‘The perfect book’, Eley Williams writes in the preface to The Liar’s Dictionary, ‘should grab the reader and the perfect dictionary should be easily grasped.’ Eight pages into a self-confessedly ‘garbled’ preface filled with meandering metaphors and imagery worthy of Anne Carson, these words struck a slightly hopeless note in my head: could Williams, to date acclaimed for her finely crafted short stories, successfully make the transition into novel-writing? I was not yet grabbed. The preface didn’t seem to ‘know when to shut –’.
Two paragraphs into the first chapter, ‘A is for artful (adj.)’, I knew I needn’t have worried. The Liar’s Dictionary is deft and clever, refreshing and rewarding, and, as Williams asks with tongue firmly in cheek, ‘who reads the prefaces to dictionaries anyway?’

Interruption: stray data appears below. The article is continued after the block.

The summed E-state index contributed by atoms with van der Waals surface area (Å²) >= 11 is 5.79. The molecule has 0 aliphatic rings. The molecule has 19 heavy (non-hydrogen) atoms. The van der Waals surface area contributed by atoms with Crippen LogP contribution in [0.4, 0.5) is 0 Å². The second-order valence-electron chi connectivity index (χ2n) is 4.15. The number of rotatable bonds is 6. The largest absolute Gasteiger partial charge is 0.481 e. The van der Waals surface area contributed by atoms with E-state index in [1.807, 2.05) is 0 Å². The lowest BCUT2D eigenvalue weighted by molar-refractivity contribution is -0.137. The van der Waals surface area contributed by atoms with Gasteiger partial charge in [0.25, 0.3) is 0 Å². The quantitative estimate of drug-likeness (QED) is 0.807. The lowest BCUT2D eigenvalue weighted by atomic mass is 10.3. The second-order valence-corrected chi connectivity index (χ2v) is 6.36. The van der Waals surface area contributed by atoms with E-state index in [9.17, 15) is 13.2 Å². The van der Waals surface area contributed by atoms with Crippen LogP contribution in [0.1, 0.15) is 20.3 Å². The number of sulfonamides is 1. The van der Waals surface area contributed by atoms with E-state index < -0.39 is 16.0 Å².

In terms of genre, the book is difficult to pin down. It’s a two-hander, a sort of tennis game between individuals separated by a century and united by their complex feelings about their mutual employer, the publisher of Swansby’s New Encyclopaedic Dictionary. Mallory, our modern-day protagonist, is the dictionary intern